Characterization of membrane interaction of Mycobacterium tuberculosis ESAT-6
Mycobacterium tuberculosis (Mtb) targets alveolar macrophages and has a high tolerance to the macrophage's antimicrobial effectors, such as low pH, reactive oxygen species, and reactive nitrogen species. It has been reported and widely accepted that Mtb disarms macrophages through arresting the normal maturation process of the phagosomes. Inhibition of phagosome-lysosome fusion and phagosome acidification is an effective survival strategy at the early stage of infection. This behavior allows Mtb to remain and replicate within the phagosomes of macrophages. At the later stage of infection, the pathogen translocates from the phagolysosomal compartments into the cytosol of host cells by phagolysosomal rupture. The main protein involved in virulence is known as MtbESAT-6, which is secreted by the ESX-1 secretion system and reportedly shows membrane-lysing properties. The ESX-1 secreting system is essential for the toxicity of MTB. The membrane interacting activity of MtbESAT-6 plays an important role during the infection. In this study, N- and C-terminal truncations and Cysteine mutations on the protein were generated to determine the role of N- and C-terminal flexible loops of MtbESAT-6 in membrane-interaction and the key membrane-interacting residues of MtbESAT-6. A series of fluorescence assays, including ANS, ANTS/DPX and Tryptophan, have demonstrated that both N- and C- terminal flexible loops were crucial for the membrane-interacting activity, suggesting a model that the loop area of the protein initiate the membrane attachment and the central helix-turn-helix inserts into the membranes. The study of ESX-1 secreting system, especially the molecular mechanism of MtbESAT-6 membrane interaction, is essential for us to understand how this virulence factor contributes to bacterial infection, and eventually will facilitate development of novel therapeutics against tuberculosis.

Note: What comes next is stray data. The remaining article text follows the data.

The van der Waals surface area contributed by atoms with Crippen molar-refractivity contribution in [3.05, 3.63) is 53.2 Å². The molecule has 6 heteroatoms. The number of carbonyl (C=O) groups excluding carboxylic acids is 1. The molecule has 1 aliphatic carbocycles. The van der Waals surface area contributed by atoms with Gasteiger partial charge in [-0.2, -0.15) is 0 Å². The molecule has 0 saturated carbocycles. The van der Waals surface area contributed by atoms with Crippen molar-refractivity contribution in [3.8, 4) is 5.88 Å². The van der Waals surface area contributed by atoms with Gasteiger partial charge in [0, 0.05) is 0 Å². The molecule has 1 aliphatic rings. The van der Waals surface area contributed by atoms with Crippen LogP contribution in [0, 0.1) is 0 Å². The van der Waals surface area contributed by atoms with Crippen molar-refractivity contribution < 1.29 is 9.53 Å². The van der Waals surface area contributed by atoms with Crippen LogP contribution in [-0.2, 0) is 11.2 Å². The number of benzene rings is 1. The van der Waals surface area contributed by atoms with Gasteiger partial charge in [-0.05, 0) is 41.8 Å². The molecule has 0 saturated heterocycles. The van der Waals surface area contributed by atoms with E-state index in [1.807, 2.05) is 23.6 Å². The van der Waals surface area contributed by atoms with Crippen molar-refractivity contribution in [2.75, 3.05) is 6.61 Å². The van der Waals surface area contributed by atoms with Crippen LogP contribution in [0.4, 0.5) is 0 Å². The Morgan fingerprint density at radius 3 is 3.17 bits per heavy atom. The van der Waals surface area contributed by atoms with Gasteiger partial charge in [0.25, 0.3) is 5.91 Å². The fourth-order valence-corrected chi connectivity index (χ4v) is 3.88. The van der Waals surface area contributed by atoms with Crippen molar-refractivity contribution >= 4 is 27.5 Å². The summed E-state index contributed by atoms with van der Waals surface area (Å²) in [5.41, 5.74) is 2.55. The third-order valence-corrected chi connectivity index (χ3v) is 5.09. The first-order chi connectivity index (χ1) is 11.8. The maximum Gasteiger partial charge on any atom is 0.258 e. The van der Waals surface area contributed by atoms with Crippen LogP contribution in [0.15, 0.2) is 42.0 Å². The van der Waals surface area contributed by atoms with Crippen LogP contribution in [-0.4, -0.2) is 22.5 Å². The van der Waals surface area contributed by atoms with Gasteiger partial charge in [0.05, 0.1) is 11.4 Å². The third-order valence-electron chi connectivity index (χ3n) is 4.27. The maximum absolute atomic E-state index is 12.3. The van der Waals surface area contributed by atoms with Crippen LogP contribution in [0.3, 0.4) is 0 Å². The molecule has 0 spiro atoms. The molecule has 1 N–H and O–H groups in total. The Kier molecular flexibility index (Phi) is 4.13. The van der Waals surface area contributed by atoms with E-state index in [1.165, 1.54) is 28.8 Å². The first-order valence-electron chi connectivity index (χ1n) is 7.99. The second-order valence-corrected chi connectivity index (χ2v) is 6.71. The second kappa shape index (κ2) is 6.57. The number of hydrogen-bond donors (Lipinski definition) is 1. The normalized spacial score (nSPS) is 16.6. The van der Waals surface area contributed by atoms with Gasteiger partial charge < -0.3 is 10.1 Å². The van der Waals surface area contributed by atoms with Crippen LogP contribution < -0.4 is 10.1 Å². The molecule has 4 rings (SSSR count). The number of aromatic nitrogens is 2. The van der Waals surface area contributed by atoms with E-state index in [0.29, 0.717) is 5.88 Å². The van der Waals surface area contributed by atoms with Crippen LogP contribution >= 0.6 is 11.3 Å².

Ma, Yue, "Characterization of membrane interaction of Mycobacterium tuberculosis ESAT-6" (2014). ETD Collection for University of Texas, El Paso. AAI1557771.